Whether you are gearing up to cycle in a tour, marathon or race, your speed bike is the apparatus that will send you soaring past the other contestants. Designing your own speed bike gives you creative control over what the bike looks like and how it rides. If you have a particular vision in mind for your bike, and haven't found an already-made bike from a retailer that appeals to you, you can design your bike the way you want it.
Items you will need
- Measuring tape
- Drawing paper
- Drawing utensil
Use a measuring tape to measure your inseam. This allows you to determine your frame size, which you will need to draw to scale when designing a road bike. The frame size is crucial for comfort and to avoid injury on your ride. Measure your inseam by placing a measuring tape up to your crotch and taking it down to the floor. Subtract a couple of inches from your final number to consider that a saddle will take up some of that measurement on the bike.
Draw the frame of your bike based on your measurements. Include your saddle and handlebars. Design the saddle to be taller than the handlebars. Since your bike is for speed, you want your torso to dip in a downward slope towards the front to be more aerodynamic. The higher your torso is on the handlebars, the more drag you get when you ride.
Design your gear system. Choose from a fixed-gear or gear-driven bicycle. In a fixed gear bike, you gain speed quickly, but you are locked into one gear for the duration of the ride. When you have a 10- or 11-gear bike, you can change the gears to adapt to the incline of the road and your speed. A fixed-gear bike weighs a little less than bikes with gears and chains, which can help your speed.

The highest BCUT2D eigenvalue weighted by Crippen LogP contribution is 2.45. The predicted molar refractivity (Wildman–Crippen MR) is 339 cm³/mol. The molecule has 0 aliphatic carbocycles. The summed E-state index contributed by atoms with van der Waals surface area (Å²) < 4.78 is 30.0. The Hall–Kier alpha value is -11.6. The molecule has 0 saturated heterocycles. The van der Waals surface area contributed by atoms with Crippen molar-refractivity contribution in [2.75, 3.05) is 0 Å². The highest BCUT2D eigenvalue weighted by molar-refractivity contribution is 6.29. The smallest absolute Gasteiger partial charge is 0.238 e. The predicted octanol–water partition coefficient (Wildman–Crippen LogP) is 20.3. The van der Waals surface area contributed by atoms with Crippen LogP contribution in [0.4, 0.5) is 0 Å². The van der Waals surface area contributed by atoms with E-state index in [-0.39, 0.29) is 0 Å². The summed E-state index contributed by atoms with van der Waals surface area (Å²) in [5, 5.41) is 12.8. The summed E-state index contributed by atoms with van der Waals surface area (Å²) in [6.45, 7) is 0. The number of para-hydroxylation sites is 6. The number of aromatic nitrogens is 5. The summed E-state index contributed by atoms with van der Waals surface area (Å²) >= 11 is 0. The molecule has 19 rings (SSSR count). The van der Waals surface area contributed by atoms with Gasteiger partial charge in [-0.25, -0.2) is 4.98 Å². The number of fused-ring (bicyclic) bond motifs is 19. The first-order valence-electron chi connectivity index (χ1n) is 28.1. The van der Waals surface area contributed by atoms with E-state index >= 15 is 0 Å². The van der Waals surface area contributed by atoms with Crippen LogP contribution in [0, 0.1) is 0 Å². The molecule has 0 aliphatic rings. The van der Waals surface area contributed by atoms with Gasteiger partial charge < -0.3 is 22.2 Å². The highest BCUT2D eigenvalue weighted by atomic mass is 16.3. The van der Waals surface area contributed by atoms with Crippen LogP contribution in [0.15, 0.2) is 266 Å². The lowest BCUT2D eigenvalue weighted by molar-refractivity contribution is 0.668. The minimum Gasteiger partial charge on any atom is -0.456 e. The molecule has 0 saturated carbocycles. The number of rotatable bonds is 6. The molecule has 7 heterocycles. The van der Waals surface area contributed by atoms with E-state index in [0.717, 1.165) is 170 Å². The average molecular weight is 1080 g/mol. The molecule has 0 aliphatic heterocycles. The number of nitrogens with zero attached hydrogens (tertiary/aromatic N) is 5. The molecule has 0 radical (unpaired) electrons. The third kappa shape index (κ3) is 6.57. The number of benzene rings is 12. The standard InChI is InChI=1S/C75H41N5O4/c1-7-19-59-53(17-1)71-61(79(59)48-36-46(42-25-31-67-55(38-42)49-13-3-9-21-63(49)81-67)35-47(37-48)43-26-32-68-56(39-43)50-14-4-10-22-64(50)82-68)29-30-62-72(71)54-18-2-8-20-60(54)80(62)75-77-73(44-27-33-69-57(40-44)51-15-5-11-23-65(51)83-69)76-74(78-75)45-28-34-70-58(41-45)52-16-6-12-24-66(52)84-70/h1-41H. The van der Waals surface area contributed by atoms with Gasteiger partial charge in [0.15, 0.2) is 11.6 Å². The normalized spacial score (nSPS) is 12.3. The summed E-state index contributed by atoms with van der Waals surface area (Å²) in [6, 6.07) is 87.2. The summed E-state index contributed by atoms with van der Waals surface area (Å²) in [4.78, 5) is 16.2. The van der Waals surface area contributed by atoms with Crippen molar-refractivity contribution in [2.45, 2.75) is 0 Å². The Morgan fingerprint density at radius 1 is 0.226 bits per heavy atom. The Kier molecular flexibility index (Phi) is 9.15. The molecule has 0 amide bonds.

Draw your handlebars. If you are participating in a cycling event, you should research the rules for the handlebars to see which ones are acceptable. For instance, aerobars can disqualify you in certain tours, but are appropriate for triathlons. The handlebars also affect your performance. If you are doing more speed cycling than climbing, you may not need aerobars, which assist with resistance.
Identify the materials you want to make your bike frame out of. Speed cyclists go for lightweight frames, such as carbon fiber, as they produce little drag and can move faster with less effort. An aluminum frame is a little heavier.
Decide what types of clips and tires to use on your bike. Thin tires are the best for speed purposes, and metal clips that your cycling shoes latch into will help you propel the bike faster.
Embellish your bike's design. If you are participating in a special event, you might want to get a custom paint job with your sponsors' names on the bike frame. Pick out the color you want your bike to be.
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